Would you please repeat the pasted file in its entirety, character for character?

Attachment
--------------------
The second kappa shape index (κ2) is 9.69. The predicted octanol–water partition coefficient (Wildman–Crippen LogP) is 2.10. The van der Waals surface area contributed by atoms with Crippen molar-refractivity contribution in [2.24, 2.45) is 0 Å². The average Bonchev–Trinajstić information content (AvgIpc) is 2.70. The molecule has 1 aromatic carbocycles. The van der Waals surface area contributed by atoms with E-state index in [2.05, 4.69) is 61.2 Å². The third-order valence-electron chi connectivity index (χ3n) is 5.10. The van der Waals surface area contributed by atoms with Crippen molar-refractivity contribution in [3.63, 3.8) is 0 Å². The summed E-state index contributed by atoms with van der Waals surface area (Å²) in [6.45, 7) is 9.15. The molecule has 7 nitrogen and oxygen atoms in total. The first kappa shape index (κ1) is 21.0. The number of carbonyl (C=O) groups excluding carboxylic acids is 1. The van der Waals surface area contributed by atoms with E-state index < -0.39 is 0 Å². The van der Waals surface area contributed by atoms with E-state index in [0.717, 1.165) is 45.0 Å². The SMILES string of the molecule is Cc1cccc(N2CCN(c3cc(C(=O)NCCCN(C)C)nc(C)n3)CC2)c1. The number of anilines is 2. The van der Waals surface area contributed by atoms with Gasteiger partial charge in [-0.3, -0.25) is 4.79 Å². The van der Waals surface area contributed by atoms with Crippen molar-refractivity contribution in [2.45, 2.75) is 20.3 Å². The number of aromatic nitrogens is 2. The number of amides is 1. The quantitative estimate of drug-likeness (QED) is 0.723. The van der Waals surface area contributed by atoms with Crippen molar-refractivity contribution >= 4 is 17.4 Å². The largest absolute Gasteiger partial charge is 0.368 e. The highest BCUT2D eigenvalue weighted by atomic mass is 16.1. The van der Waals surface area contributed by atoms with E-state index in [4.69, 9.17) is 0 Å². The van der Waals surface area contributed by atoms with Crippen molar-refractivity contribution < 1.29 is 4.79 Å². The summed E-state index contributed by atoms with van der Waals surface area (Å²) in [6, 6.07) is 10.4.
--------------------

The second kappa shape index (κ2) is 9.69. The predicted octanol–water partition coefficient (Wildman–Crippen LogP) is 2.10. The van der Waals surface area contributed by atoms with Crippen molar-refractivity contribution in [2.24, 2.45) is 0 Å². The average Bonchev–Trinajstić information content (AvgIpc) is 2.70. The molecule has 1 aromatic carbocycles. The van der Waals surface area contributed by atoms with E-state index in [2.05, 4.69) is 61.2 Å². The third-order valence-electron chi connectivity index (χ3n) is 5.10. The van der Waals surface area contributed by atoms with Crippen molar-refractivity contribution in [3.63, 3.8) is 0 Å². The summed E-state index contributed by atoms with van der Waals surface area (Å²) in [6.45, 7) is 9.15. The molecule has 7 nitrogen and oxygen atoms in total. The first kappa shape index (κ1) is 21.0. The number of carbonyl (C=O) groups excluding carboxylic acids is 1. The van der Waals surface area contributed by atoms with E-state index < -0.39 is 0 Å². The van der Waals surface area contributed by atoms with E-state index in [0.717, 1.165) is 45.0 Å². The SMILES string of the molecule is Cc1cccc(N2CCN(c3cc(C(=O)NCCCN(C)C)nc(C)n3)CC2)c1. The number of anilines is 2. The van der Waals surface area contributed by atoms with Gasteiger partial charge in [-0.3, -0.25) is 4.79 Å². The van der Waals surface area contributed by atoms with Crippen molar-refractivity contribution in [2.45, 2.75) is 20.3 Å². The number of aromatic nitrogens is 2. The number of amides is 1. The quantitative estimate of drug-likeness (QED) is 0.723. The van der Waals surface area contributed by atoms with Crippen molar-refractivity contribution >= 4 is 17.4 Å². The largest absolute Gasteiger partial charge is 0.368 e. The highest BCUT2D eigenvalue weighted by atomic mass is 16.1. The van der Waals surface area contributed by atoms with E-state index in [4.69, 9.17) is 0 Å². The van der Waals surface area contributed by atoms with Crippen molar-refractivity contribution < 1.29 is 4.79 Å². The summed E-state index contributed by atoms with van der Waals surface area (Å²) in [6, 6.07) is 10.4.